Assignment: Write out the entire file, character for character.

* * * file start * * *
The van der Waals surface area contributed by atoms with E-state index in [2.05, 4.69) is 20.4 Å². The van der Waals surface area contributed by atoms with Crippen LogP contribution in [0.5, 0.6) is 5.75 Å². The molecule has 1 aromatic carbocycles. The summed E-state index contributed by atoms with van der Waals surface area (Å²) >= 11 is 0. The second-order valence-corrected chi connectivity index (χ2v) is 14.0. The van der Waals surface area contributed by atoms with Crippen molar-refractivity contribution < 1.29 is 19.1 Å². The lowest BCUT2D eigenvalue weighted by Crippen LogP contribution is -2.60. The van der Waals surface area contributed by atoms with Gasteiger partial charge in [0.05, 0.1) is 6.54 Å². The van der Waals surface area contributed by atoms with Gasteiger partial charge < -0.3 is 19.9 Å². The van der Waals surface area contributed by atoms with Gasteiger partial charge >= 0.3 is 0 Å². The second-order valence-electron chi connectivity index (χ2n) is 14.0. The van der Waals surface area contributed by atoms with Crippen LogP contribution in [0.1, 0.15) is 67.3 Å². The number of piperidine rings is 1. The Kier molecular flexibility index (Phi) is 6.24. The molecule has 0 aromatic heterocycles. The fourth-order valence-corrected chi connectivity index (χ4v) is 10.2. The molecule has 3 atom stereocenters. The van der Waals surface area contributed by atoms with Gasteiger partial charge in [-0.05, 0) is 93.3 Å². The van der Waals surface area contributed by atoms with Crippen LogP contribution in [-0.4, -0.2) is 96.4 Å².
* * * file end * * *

The van der Waals surface area contributed by atoms with E-state index in [2.05, 4.69) is 20.4 Å². The van der Waals surface area contributed by atoms with Crippen LogP contribution in [0.5, 0.6) is 5.75 Å². The molecule has 1 aromatic carbocycles. The summed E-state index contributed by atoms with van der Waals surface area (Å²) >= 11 is 0. The second-order valence-corrected chi connectivity index (χ2v) is 14.0. The van der Waals surface area contributed by atoms with Crippen molar-refractivity contribution < 1.29 is 19.1 Å². The lowest BCUT2D eigenvalue weighted by Crippen LogP contribution is -2.60. The van der Waals surface area contributed by atoms with Gasteiger partial charge in [0.05, 0.1) is 6.54 Å². The van der Waals surface area contributed by atoms with Gasteiger partial charge < -0.3 is 19.9 Å². The van der Waals surface area contributed by atoms with Gasteiger partial charge >= 0.3 is 0 Å². The second-order valence-electron chi connectivity index (χ2n) is 14.0. The van der Waals surface area contributed by atoms with Crippen LogP contribution in [0.1, 0.15) is 67.3 Å². The number of piperidine rings is 1. The Kier molecular flexibility index (Phi) is 6.24. The molecule has 0 aromatic heterocycles. The fourth-order valence-corrected chi connectivity index (χ4v) is 10.2. The molecule has 3 atom stereocenters. The van der Waals surface area contributed by atoms with Gasteiger partial charge in [-0.05, 0) is 93.3 Å². The van der Waals surface area contributed by atoms with Crippen LogP contribution in [-0.4, -0.2) is 96.4 Å².